So one example is our largest customer by recording time, like just like a physical studio. That's how our pricing works on SquadCast is recording hours, it's just way cheaper, is an audiobook production company. So they produce at a scale that would be very difficult or even maybe impossible in a physical studio, in one city, they can produce lots of hours of audiobooks. In parallel daily, they have, they can scale their business because they can work with voice actors who are around the world, not just in their city, they can work with authors around the world, not just in their city, they can work with producers around the world, not just in their city, and be very efficient and high quality at that. So SquadCast, because our emphasis on audio quality is there it's above the standards that something like Audible would require that you upload the audio that then people purchase and download on the audible platform. So Penguin Random House and auto VITA is the customer I just mentioned, that is you know, our largest customer by recording hours.

And then video is the other one that comes to mind is has been always kind of a force of nature online, right with YouTube. And and people prefer to consume video content. I think that data is clear. depends on the context, though. Because sometimes audio right, you don't have your eyes while you're driving, for instance, or something like that.

So that's where we were surprised how many podcasters how many of our customers were asking us for video recordings, our most requested feature by far like to a painful degree. And what we were trying to figure out was like, should we even do this? Like, this doesn't seem like why we got into this business, but that's fine. You know, we're open to learning and new opportunities, so that that answer became quick to answer but like, how are podcasters going to use this house as part of their workflow? Do they really know what's all involved like with lighting and camera and it's a whole another degree of like file storage, the size of the files, all that stuff? Right? So we were just trying to figure out okay, does our approach to our recording engine that we were just discussing, does that work for video too? And I think it inspired a lot of people because SquadCast was even in our beta from day one. SquadCast has had video for the real time conversation so that we have body language and eye contact That is something like 70% of human communication is nonverbal. So we knew from like really early on that, even if it's just for communication, that's, that's going to be better for the conversation for the final product. If we can see each other. If we want to, of course, you can turn it off, and it can feel more like a phone call. That's cool, too. There's other features you can like, hide yourself. And there's there's a bunch of options there. But like, video was an interesting one to us. And yeah, now people record lots of videos like on the SquadCast platform, and I think in the next version of SquadCast, video recording will even be more accessible to the creators that that we have the privilege to serve.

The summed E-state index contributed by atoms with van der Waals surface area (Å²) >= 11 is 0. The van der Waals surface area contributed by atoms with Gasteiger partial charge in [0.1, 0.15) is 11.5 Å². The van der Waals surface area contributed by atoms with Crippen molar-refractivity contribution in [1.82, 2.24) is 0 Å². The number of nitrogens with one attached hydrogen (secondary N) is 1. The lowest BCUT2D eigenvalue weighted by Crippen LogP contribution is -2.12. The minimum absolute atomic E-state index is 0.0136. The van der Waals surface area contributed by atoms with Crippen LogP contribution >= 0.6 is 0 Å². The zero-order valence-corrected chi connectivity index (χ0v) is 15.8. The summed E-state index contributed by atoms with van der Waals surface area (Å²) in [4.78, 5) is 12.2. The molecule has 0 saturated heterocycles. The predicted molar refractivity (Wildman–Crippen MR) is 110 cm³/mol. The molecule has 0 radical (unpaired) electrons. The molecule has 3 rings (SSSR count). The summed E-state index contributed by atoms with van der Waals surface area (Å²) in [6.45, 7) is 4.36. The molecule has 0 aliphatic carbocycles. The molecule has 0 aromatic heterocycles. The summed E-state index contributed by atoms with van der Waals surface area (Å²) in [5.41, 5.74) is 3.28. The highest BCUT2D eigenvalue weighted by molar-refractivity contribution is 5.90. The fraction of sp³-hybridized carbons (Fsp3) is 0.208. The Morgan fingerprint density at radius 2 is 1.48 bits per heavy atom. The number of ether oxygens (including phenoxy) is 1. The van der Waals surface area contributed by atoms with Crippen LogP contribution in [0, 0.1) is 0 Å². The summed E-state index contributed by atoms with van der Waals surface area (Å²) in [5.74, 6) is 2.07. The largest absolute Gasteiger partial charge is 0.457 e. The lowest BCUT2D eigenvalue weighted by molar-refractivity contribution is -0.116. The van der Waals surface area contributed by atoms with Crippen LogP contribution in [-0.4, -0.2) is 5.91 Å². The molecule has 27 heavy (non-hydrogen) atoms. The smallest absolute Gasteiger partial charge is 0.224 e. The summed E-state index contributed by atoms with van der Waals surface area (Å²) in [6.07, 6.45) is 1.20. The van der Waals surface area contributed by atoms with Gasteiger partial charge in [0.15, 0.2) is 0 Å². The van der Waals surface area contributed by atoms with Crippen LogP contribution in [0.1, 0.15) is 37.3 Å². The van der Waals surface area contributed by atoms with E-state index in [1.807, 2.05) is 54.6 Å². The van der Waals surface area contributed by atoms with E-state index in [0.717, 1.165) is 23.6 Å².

So so how people are using those videos is for a lot of marketing purposes, like to tease the episode to have content to share on social media, maybe in advance of the full on conversation being released on the podcast. So you can think of it kind of like a funnel, right? Where those clips are easier to digest in places and expose them to people in more places on social and elsewhere. And that's kind of like the appetiser, right and then the podcast is like the full the full entree, you might have bonus content. And that would be like the dessert. I guess it'd be another way to, to say it. Yeah.

So that's a lot of the use cases that we see there are more, but I think those are the big ones in addition to podcasting, and podcasters overall, have been embracing video a lot lately. And there's a lot of conversation around a Spotify, launching video podcast, YouTube, embracing podcasting more, we'll just more broadly Google with Google podcasts. And then a lot of YouTubers, instead of saying on my YouTube channel, they say my podcast and I find that interesting, because it's purely semantics. But it seems like that's kind of a trend that I don't think anybody could have predicted. But SquadCast, we don't have opinions about where the content that you record with us ends up. It's up to you. It's just audio and video content. So anywhere you want to create and publish audio and video content, we've had it end up in lots of places that we're very proud to serve those creators.

Mike: I love that concept of really, like trying to serve every place. I mean, I guess one, one sort of content that, you know, seems to be gaining momentum, particularly amongst podcasters is streaming. Is that something you've looked at offering as part of SquadCast? Yeah,